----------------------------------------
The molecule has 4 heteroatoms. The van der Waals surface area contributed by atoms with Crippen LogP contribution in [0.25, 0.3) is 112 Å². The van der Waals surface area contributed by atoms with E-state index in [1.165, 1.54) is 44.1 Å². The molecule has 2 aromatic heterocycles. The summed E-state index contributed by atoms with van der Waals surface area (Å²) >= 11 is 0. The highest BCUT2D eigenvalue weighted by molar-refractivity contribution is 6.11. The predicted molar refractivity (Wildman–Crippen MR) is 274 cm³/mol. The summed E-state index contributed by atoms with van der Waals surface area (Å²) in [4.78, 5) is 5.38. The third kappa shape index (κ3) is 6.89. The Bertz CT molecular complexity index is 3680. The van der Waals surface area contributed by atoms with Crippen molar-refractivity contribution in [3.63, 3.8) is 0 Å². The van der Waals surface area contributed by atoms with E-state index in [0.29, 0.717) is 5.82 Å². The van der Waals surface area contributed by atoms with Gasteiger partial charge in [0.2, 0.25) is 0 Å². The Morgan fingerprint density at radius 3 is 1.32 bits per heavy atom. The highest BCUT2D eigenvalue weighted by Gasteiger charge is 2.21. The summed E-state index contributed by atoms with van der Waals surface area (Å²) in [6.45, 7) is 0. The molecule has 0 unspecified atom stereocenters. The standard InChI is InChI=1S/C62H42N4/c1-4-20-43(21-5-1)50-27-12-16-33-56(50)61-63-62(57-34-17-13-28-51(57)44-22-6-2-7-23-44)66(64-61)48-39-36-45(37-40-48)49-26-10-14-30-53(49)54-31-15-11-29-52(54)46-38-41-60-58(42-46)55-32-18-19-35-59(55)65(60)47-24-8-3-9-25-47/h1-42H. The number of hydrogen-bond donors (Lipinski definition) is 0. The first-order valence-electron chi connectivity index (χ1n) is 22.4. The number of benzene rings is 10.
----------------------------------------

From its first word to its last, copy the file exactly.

The molecule has 4 heteroatoms. The van der Waals surface area contributed by atoms with Crippen LogP contribution in [0.25, 0.3) is 112 Å². The van der Waals surface area contributed by atoms with E-state index in [1.165, 1.54) is 44.1 Å². The molecule has 2 aromatic heterocycles. The summed E-state index contributed by atoms with van der Waals surface area (Å²) >= 11 is 0. The highest BCUT2D eigenvalue weighted by molar-refractivity contribution is 6.11. The predicted molar refractivity (Wildman–Crippen MR) is 274 cm³/mol. The summed E-state index contributed by atoms with van der Waals surface area (Å²) in [4.78, 5) is 5.38. The third kappa shape index (κ3) is 6.89. The Bertz CT molecular complexity index is 3680. The van der Waals surface area contributed by atoms with Crippen molar-refractivity contribution in [3.63, 3.8) is 0 Å². The van der Waals surface area contributed by atoms with E-state index in [0.29, 0.717) is 5.82 Å². The van der Waals surface area contributed by atoms with Gasteiger partial charge in [0.2, 0.25) is 0 Å². The Morgan fingerprint density at radius 3 is 1.32 bits per heavy atom. The highest BCUT2D eigenvalue weighted by Gasteiger charge is 2.21. The summed E-state index contributed by atoms with van der Waals surface area (Å²) in [6.45, 7) is 0. The molecule has 0 unspecified atom stereocenters. The standard InChI is InChI=1S/C62H42N4/c1-4-20-43(21-5-1)50-27-12-16-33-56(50)61-63-62(57-34-17-13-28-51(57)44-22-6-2-7-23-44)66(64-61)48-39-36-45(37-40-48)49-26-10-14-30-53(49)54-31-15-11-29-52(54)46-38-41-60-58(42-46)55-32-18-19-35-59(55)65(60)47-24-8-3-9-25-47/h1-42H. The number of hydrogen-bond donors (Lipinski definition) is 0. The first-order valence-electron chi connectivity index (χ1n) is 22.4. The number of benzene rings is 10.